Blue Jays: Gotta Know When to Hold ‘Em, …

Feb 22, 2016; Dunedin, FL, USA; Toronto Blue Jays starting pitcher R.A. Dickey (43) and pitcher Brett Cecil (27) and teammates arrive at practice at Bobby Mattick Training Center. Mandatory Credit: Kim Klement-USA TODAY Sports
Feb 22, 2016; Dunedin, FL, USA; Toronto Blue Jays starting pitcher R.A. Dickey (43) and pitcher Brett Cecil (27) and teammates arrive at practice at Bobby Mattick Training Center. Mandatory Credit: Kim Klement-USA TODAY Sports /

Is it better for a struggling player – and for their team – for them to work it out in lower-leverage situations?

Not being able to know the future is what makes sports interesting.  How many of us would watch baseball as avidly if a time-travelling space alien told us who would be the 2016 World Series winner?  But the lack of predictability is also a source of stress, to managers and to the fans.

This stress is particularly evident early in the season, when players who are expected to excel are struggling.  If your star hitter is struggling, is it better to just let him work it out over time – or to move him down in the order, or give him a few days off to rest?  How about a struggling starter, or reliever?

The case for patience

Going into tonight’s game, Brett Cecil has an ERA of 5.19 and has already blown three saves.  But on April 4th, he tied the major league record with 38 consecutive games without allowing an earned run.  It is pretty clear that BadCecil is an aberration, and that it is only a matter of time before he turns it around.

Then there is the question of confidence.  It is almost a truism in baseball that confidence is critical to a pitcher’s performance.  Being “downgraded” from a setup role to a low-leverage one, even temporarily, could affect this confidence.  It could also pose a distraction if the pitcher believed that he was being treated unfairly – see for example Drew Storen‘s 1.89 ERA in the first half of 2015, when he was the closer, and his 5.82 ERA in the second half when he lost the closer job to Jonathan Papelbon.

And finally, there is the question of alternatives.  Most teams do not have the luxury of multiple high-leverage relievers in their bullpen.  If a Cecil is hurting, does it make sense to have him swap places with a lesser reliever who might have pitched well in low-leverage situations, but who is unproven in high-leverage?

The case for action

The Jays are in an unusual situation in 2016 in that they stand a very real risk of losing Jose Bautista, Edwin Encarnacion, R.A. Dickey, Brett Cecil, and Michael Saunders at the end of this year.  That makes it all the more important that the team capitalize on their 2016 window of opportunity.  Which means that, more than ever, they need to place the team’s success first.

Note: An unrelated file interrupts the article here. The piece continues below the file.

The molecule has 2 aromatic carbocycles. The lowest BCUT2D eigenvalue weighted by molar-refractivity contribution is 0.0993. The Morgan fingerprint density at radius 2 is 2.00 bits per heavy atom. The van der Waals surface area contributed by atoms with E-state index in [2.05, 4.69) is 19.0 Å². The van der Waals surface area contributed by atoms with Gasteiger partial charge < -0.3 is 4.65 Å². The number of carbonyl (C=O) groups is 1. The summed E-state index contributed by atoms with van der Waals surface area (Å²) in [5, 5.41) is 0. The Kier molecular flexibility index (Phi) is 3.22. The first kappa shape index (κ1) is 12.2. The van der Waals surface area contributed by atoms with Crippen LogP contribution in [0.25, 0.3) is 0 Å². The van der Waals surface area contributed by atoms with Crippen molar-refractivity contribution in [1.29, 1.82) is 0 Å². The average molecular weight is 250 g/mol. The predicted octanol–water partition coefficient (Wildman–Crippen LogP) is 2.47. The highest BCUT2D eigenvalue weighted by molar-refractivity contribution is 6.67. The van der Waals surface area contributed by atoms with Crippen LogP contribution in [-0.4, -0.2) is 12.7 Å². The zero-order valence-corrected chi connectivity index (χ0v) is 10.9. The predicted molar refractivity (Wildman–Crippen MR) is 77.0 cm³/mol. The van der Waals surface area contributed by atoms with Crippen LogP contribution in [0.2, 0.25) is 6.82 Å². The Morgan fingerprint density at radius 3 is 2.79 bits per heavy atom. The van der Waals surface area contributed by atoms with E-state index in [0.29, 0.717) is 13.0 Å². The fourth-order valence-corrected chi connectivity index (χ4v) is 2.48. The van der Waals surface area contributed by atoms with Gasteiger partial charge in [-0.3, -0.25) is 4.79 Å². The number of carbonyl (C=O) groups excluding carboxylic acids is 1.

The Jays expect to contend for a playoff spot in 2016.  But it is unlikely that they will win by the seven game cushion that they did in 2015.  Instead, every game is likely going to count – and as the other old adage goes, a win in April is worth as much as a win in September.

The upshot of these points is that the Jays should be making the decision on these struggling players based on what is best for the team.  If a struggling Cecil gives the team a better chance to win that an (possibly overperforming?) Biagini, then they should go with Cecil.  But if not, they should let the best players play – as Houston did when they demoted a struggling Ken Giles, or Boston did with the Panda, or Oakland did with Sean Doolittle.

On the confidence question – the counter to the “don’t hurt the player’s feelings” argument is that moving him down to a lower-stress situation can give him the opportunity to rebuild his confidence.

And on the question of alternatives – how will you ever know if a Biagini or Floyd can handle a high-leverage role if you do not give them a chance?  And remember – they don’t need to be perfect.  As long as they are better than the struggling player they replace, the team benefits.

Blue Jays candidates for downgrade

In the bullpen, both Brett Cecil and Drew Storen are struggling, with ERAs of 5.19 and 9.39.  Have them tade places with Floyd/Biagini/Chavez, all with ERAs less than 3?

In the starting rotation – from 2013-2015, Dickey has averaged a 4.87 ERA in the first half of the season, and he has a 6.75 ERA so far in 2016.  He is far better in the second half.  Some writers attribute this to the difficulty in throwing the knuckler in cold/wet weather, while others suggest that it takes time each season to rediscover the “feel” for that pitch.  The Jays have the luxury of three major-league calibre pitchers in the bullpen and minors:  Gavin Floyd, Drew Hutchison and Jesse Chavez (Chavez is the anti-Dickey, in that he has a ~3.27 ERA in the first half over the last two years).  Should the Jays go with a 4-man rotation for the next month or so, using one of those three pitchers when a 5th starter is needed?

The bottom line

It is easy to say that the “season is young”, and that, given time, the team will “come around”.  Or better yet, to say that players like Dickey and Cecil are notorious slow-starters and that we should just accept sub-par performances for the first few months.  But baseball has evolved to the point where teams take advantage of known weaknesses – they shift against pure pull-hitters, use platoons, and match relievers to the hitters’ split tendencies.  Is it too much of a jump to say that players with poor first halves should be minimized until they come around?